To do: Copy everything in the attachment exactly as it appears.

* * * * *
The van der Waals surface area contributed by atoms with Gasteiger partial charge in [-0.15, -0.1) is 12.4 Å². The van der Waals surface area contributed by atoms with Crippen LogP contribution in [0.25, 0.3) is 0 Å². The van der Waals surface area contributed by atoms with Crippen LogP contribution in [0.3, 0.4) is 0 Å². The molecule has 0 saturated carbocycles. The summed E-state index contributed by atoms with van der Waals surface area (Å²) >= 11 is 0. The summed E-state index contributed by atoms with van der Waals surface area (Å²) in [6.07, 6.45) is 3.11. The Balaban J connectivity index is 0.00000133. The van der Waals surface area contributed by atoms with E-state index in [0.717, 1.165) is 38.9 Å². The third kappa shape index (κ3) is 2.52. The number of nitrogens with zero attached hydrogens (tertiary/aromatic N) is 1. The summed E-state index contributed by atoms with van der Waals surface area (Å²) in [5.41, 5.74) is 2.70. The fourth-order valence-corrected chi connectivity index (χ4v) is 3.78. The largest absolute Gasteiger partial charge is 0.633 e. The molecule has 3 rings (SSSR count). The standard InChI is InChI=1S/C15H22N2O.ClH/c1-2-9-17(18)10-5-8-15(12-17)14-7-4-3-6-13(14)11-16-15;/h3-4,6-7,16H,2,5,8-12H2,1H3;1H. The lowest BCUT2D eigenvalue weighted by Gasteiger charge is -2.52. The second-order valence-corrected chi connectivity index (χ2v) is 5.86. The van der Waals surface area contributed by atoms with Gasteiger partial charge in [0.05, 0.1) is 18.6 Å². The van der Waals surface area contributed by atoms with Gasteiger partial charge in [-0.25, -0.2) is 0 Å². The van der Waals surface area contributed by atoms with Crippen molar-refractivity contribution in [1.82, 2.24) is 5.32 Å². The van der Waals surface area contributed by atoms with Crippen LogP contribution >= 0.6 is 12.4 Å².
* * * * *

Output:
The van der Waals surface area contributed by atoms with Gasteiger partial charge in [-0.15, -0.1) is 12.4 Å². The van der Waals surface area contributed by atoms with Crippen LogP contribution in [0.25, 0.3) is 0 Å². The van der Waals surface area contributed by atoms with Crippen LogP contribution in [0.3, 0.4) is 0 Å². The molecule has 0 saturated carbocycles. The summed E-state index contributed by atoms with van der Waals surface area (Å²) >= 11 is 0. The summed E-state index contributed by atoms with van der Waals surface area (Å²) in [6.07, 6.45) is 3.11. The Balaban J connectivity index is 0.00000133. The van der Waals surface area contributed by atoms with E-state index in [0.717, 1.165) is 38.9 Å². The third kappa shape index (κ3) is 2.52. The number of nitrogens with zero attached hydrogens (tertiary/aromatic N) is 1. The summed E-state index contributed by atoms with van der Waals surface area (Å²) in [5.41, 5.74) is 2.70. The fourth-order valence-corrected chi connectivity index (χ4v) is 3.78. The largest absolute Gasteiger partial charge is 0.633 e. The molecule has 3 rings (SSSR count). The standard InChI is InChI=1S/C15H22N2O.ClH/c1-2-9-17(18)10-5-8-15(12-17)14-7-4-3-6-13(14)11-16-15;/h3-4,6-7,16H,2,5,8-12H2,1H3;1H. The lowest BCUT2D eigenvalue weighted by Gasteiger charge is -2.52. The second-order valence-corrected chi connectivity index (χ2v) is 5.86. The van der Waals surface area contributed by atoms with Gasteiger partial charge in [0.05, 0.1) is 18.6 Å². The van der Waals surface area contributed by atoms with Gasteiger partial charge in [-0.25, -0.2) is 0 Å². The van der Waals surface area contributed by atoms with Crippen molar-refractivity contribution in [1.82, 2.24) is 5.32 Å². The van der Waals surface area contributed by atoms with Crippen LogP contribution >= 0.6 is 12.4 Å².